A unified buffering/caching system enables certain optimizations across applications and OS subsystems not possible in conventional I/O systems. These optimizations leverage the ability to uniquely identify a particular I/O data object throughout the system.
For example, with IO-Lite, the Internet checksum module used by the TCP and UDP protocols is equipped with an optimization that allows it to cache the Internet checksum computed for each slice of a buffer aggregate. Should the same slice be transmitted again, the cached checksum can be reused, avoiding the expense of a repeated checksum calculation. This optimization works extremely well for network servers that serve documents stored on disk with a high degree of locality. Whenever a file is requested that is still in the IO-Lite file cache, TCP can reuse a precomputed checksum, thereby eliminating the only remaining data-touching operation on the critical I/O path.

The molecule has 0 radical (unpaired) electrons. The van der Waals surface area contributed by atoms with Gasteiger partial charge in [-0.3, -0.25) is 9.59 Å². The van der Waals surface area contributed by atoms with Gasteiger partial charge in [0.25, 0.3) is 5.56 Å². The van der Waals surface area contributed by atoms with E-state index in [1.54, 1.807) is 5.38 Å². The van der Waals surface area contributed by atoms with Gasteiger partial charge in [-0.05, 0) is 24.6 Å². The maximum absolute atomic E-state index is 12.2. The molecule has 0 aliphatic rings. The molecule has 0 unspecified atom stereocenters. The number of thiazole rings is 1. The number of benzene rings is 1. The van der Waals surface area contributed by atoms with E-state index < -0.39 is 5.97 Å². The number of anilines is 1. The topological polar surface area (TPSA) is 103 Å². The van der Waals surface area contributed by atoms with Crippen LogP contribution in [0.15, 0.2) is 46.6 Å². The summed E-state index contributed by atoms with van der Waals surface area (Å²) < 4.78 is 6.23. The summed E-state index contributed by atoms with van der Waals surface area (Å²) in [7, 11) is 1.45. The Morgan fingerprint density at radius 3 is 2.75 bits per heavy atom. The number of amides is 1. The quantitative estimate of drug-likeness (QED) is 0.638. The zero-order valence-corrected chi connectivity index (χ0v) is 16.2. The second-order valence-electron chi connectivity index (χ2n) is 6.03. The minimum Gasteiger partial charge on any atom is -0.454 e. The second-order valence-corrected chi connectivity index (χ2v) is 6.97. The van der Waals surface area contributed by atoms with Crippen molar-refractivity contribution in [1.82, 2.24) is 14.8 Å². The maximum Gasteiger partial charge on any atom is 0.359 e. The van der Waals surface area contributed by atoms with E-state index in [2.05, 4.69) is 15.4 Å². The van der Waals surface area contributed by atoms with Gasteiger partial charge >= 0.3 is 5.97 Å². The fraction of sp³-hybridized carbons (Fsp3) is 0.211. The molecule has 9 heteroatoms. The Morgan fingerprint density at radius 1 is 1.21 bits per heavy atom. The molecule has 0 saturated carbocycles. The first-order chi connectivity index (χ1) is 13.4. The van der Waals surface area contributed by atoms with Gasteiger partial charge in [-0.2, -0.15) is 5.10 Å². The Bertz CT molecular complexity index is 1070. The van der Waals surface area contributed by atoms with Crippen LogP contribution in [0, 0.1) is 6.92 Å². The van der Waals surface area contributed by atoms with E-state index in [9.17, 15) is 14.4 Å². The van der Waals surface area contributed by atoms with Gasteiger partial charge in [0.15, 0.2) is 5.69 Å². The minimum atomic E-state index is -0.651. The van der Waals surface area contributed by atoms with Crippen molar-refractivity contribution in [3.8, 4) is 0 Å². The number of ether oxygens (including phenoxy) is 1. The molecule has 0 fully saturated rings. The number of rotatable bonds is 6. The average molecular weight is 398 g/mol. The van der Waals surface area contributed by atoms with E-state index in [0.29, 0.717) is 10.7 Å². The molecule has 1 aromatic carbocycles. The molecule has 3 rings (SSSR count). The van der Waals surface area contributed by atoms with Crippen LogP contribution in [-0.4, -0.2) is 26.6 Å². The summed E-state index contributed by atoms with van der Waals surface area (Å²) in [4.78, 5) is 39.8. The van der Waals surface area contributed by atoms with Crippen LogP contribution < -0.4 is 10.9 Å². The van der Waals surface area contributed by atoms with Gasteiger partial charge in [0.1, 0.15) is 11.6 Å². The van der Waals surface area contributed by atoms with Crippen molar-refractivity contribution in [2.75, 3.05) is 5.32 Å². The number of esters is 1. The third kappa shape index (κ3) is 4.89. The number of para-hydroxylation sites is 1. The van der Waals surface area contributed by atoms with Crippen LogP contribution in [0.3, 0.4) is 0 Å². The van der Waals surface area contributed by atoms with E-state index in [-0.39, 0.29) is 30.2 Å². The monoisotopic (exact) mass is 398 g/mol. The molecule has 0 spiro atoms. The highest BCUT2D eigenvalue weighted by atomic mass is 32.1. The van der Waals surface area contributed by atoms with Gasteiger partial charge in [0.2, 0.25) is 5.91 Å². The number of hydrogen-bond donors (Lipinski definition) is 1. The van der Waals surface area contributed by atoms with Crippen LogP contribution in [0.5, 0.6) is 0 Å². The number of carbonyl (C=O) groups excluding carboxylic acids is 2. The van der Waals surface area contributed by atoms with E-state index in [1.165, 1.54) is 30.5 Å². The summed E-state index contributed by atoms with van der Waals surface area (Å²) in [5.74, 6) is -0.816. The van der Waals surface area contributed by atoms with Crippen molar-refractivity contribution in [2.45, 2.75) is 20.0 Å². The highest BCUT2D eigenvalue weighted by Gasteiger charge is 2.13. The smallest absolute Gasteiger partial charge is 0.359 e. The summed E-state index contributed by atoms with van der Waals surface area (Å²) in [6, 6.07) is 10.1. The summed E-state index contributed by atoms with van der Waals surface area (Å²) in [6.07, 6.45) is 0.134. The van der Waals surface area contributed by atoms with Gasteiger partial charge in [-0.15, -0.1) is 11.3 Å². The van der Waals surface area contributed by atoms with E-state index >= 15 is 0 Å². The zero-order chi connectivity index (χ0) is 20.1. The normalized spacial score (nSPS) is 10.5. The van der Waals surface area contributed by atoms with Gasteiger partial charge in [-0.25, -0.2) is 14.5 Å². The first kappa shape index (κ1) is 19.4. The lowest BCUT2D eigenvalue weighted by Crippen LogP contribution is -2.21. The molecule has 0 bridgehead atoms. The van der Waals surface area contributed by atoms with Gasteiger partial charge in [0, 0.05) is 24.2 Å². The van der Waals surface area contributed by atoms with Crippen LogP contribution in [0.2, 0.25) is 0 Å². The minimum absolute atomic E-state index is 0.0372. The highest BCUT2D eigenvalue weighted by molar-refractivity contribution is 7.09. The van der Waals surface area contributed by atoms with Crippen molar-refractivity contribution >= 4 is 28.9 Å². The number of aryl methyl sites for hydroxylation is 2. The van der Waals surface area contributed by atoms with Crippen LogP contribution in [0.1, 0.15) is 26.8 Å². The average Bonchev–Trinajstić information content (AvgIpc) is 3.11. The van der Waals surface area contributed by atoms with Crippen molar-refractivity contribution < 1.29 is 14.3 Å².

To support such optimizations, IO-Lite provides with each buffer a generation number. The generation number is incremented every time a buffer is re-allocated. Since IO-Lite buffers are immutable, this generation number, combined with the buffer's address, provides a system-wide unique identifier for the contents of the buffer. That is, when a subsystem is presented repeatedly with an IO-Lite buffer with an identical address and an identical generation number, it can be sure that the buffer contains the same data values, thus enabling optimizations like Internet checksum caching.